As a market researcher, I used to work at different companies in Hungary. There is simply no issue with these products. These companies want to serve the local communities: they produce different varieties, test these on customers, and find out which is the best one they can sell with profit. If it tastes a bit different so be it, as long as this difference doesn’t cause any harm and the products are still considered edible. I think it’s simply [Hungarian prime minister] Viktor Orbán and his spin-doctor’s attempt to blame the EU and the west for something that is the result of globalisation and cultural differences.
Imre, Hungarian living in UK

‘The yoghurt contained flour’

There have been rumours about food and product inequality for many years here [in Hungary]. In Geneva I bought a yoghurt, and the consistency was entirely different to the same product I bought in Budapest. Later I learned from a friend in Hungary who had flour intolerance that he was not allowed to eat this brand of yoghurt in Hungary because it contained flour! Another example: the liquid detergent I bought in Budapest is less thick and more transparent, as if it were a diluted version of the same brand we bought in Geneva and Zurich.
Anna, Hungary

‘Dangerous consequence’

These practices have a more dangerous consequence. It has turned many people in this part of the world against “Europe”, and allowed the authoritarian president to whip up “anti-western” sentiments. These companies are to a large degree responsible for the poor relations that now exist between the different countries in Europe.
David, Russia

‘Dumpster of the EU food market’

I visit western Europe once or twice a year. The same products, marketed under the same name, are of inferior quality in Romania than in Germany or France or the UK. Not just prepackaged foods but fruit, vegetables and meat as well, when comparing brands available from the same chain of supermarkets. When I hear the excuse of catering to “local tastes”, I start to hyperventilate. Nobody has an appetite for inferior food – and the solution is, most of the time, “add more sugar”. If you add to this the fact that food is generally more expensive in Romania, you get a clearer picture of why Romanians might think they are considered the dumpster of the EU food market.
Dorin, Romania

‘Only their hypocrisy upsets me’

How convenient “local tastes” are: more sugar, lower percentage of fruit, lower percentage of meat; never vice-versa. But it makes sense. People want to buy western brands because it makes them feel good – but if western companies delivered their standard products, they would be too expensive for local consumers. If these companies wanted to be honest and create a sub-standard local brand, then advertising would be far more expensive than just adapting the existing brand. The natural solution was controlled damage to their standard brands. It’s only their hypocrisy, pretending that this is the “local taste”, that upsets me.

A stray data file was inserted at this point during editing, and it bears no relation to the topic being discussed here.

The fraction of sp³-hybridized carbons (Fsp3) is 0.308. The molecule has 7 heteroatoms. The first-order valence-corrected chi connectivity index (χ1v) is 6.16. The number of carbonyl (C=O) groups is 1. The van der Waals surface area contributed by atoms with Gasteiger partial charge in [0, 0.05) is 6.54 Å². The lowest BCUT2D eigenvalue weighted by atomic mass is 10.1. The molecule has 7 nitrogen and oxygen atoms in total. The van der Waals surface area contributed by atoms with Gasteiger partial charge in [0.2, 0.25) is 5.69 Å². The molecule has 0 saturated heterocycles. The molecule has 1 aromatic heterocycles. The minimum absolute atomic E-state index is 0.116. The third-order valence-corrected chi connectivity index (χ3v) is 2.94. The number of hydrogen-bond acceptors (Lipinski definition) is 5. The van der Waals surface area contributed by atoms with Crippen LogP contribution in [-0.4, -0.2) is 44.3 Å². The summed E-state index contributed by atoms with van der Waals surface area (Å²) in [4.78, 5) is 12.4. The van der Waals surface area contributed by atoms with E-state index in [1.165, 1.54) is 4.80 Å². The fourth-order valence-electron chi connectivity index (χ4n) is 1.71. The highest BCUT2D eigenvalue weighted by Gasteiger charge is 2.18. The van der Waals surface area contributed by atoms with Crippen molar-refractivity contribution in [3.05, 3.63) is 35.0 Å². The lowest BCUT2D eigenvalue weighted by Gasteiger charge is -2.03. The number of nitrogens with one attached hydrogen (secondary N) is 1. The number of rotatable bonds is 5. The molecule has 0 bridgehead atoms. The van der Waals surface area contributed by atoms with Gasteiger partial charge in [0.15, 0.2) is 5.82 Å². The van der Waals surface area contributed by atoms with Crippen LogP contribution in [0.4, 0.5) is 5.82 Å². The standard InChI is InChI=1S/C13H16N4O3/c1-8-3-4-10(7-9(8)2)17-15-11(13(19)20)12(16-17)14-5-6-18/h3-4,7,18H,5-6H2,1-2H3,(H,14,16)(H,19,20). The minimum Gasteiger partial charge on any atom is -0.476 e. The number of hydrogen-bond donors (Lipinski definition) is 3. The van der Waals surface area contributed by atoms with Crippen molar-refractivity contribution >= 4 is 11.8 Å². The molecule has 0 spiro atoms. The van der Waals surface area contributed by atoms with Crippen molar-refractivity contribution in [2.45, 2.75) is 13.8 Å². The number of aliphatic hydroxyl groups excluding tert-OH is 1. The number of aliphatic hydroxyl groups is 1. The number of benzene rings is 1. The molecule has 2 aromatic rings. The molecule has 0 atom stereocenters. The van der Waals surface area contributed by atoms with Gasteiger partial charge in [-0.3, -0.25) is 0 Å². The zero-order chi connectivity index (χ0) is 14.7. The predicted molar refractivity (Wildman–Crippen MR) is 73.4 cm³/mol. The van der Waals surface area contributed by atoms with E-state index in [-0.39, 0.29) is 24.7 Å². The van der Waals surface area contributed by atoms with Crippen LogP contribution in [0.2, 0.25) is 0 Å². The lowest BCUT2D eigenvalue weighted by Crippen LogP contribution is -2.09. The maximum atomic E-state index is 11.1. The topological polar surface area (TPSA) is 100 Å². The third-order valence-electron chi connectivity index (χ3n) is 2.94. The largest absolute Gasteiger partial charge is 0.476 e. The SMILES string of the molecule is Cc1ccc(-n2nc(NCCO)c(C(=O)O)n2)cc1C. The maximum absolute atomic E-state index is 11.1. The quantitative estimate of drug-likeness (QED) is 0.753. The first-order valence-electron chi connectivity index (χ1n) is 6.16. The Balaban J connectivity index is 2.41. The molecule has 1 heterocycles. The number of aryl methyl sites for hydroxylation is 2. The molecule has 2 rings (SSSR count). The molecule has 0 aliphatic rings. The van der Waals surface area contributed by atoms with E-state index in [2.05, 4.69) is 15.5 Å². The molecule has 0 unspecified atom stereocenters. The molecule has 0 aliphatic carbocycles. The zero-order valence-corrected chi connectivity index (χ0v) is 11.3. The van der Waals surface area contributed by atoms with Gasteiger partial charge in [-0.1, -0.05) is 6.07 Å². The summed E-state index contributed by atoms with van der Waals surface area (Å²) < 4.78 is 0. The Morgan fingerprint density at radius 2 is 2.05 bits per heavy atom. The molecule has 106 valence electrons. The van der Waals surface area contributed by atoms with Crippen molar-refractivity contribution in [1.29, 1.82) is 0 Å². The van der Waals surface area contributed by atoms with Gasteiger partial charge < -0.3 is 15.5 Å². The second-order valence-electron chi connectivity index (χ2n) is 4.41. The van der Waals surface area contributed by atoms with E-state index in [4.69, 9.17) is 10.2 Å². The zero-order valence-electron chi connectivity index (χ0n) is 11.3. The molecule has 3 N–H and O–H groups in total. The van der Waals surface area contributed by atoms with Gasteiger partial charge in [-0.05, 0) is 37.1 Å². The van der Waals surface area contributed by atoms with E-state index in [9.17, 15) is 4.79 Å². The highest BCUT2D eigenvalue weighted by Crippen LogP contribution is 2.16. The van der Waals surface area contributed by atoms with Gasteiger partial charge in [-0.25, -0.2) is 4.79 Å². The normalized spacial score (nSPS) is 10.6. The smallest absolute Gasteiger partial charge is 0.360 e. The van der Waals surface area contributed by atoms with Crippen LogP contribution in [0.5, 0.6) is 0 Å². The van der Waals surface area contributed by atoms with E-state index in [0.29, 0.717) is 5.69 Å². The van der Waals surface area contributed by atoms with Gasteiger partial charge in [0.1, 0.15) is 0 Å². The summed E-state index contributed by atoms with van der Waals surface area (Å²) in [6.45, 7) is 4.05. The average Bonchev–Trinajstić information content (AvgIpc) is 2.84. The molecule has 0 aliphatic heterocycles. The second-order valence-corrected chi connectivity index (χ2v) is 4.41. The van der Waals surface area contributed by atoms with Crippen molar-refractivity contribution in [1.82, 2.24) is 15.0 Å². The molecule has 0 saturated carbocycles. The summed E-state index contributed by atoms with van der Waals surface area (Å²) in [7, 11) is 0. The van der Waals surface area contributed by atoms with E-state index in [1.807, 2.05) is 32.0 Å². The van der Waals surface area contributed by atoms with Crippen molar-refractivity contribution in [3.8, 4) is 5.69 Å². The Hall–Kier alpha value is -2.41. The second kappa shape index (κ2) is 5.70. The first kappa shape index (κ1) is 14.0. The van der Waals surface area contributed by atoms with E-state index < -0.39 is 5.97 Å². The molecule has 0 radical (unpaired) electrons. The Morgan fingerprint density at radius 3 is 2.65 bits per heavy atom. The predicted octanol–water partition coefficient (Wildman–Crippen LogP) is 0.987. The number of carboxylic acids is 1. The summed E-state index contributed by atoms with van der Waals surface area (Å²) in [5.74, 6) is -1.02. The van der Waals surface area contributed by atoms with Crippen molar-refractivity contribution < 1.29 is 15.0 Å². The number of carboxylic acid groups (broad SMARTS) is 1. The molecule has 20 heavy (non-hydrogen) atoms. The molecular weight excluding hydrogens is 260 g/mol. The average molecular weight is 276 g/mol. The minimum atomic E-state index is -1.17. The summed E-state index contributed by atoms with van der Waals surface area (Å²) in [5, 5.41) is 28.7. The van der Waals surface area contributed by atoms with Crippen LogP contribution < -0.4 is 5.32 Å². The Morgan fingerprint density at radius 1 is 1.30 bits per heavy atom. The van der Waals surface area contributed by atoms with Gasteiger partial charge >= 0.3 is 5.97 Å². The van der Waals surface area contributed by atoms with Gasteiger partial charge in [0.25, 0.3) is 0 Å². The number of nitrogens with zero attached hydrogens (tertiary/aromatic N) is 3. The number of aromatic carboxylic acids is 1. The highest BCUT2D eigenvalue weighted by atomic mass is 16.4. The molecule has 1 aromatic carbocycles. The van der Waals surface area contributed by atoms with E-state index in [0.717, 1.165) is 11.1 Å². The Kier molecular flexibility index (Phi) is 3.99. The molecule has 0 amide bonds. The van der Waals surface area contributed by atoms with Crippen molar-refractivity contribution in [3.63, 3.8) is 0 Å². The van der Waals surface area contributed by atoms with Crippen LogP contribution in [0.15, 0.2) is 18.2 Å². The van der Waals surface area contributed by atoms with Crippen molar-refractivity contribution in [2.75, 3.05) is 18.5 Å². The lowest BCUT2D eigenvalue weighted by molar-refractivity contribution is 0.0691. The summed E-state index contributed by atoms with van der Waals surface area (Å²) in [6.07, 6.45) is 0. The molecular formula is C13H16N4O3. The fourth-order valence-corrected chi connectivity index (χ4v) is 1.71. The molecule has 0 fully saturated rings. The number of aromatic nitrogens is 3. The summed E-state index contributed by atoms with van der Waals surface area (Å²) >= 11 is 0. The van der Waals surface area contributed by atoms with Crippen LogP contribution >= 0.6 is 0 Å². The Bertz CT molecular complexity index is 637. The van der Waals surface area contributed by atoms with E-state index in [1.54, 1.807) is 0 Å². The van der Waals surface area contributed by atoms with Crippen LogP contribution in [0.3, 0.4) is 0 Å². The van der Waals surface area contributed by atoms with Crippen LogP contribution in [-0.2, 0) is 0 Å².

Mihai, Romania

‘Inferior comfort food’

I have one particular product that triggered my (amateur) research on the topic: frozen pizza. It was my favourite comfort food. Suddenly it looked and tasted different, definitely inferior. I also noticed that, for the first time, the cooking instructions were not in German, Dutch, English or Spanish. Instead, they were in the languages of central and eastern Europe. Years later I lived in the Netherlands, and noticed the same pizzas looked like the old versions I loved. Comparing the boxes, I noticed the “western” pizza contained seven slices of cheese, compared to five in the “eastern” version. The eastern pizza weighed less, but contained more saturated fats and sugar; hence also more calories.
Lara, Slovenia

‘Laundry will never smell as good’

In Poland you can find shops reselling goods bought in Germany, especially cleaning products and chocolate. My uncle in Germany still brings washing products for my mum. Your laundry will never smell as good and for as long if you use Polish versions of washing liquid brands. My cousins were always jealous of my nice-smelling clothes (now they get their washing products from Germany too).
Roza, Pole living in France

‘Salmon is a disgrace’

One of the biggest culprits is fish – salmon is a disgrace in the Czech Republic. It is usually cooled to a point before it freezes, then thawed before being passed off as fresh salmon. The cooling data and thawing is written on the side of boxes – but the retailers take advantage of the fact consumers cannot generally read English-language storage instructions. Savvy buyers know to buy goods where labels on products have Czech language labels stuck over the original text. This means the product that is sold in western markets is identical to the Czech market product.
Nigel, Czech Republic

‘Cling film doesn’t cling’

We’ve known for years the goods here are of lower quality, but are sold at greater cost. Well-known brands of wine that are “bottled” in the Czech Republic taste rancid compared to their UK counterparts. Toilet paper is rough, flimsy and will actually give you paper cuts. Cling film doesn’t cling, stock cubes add no flavour.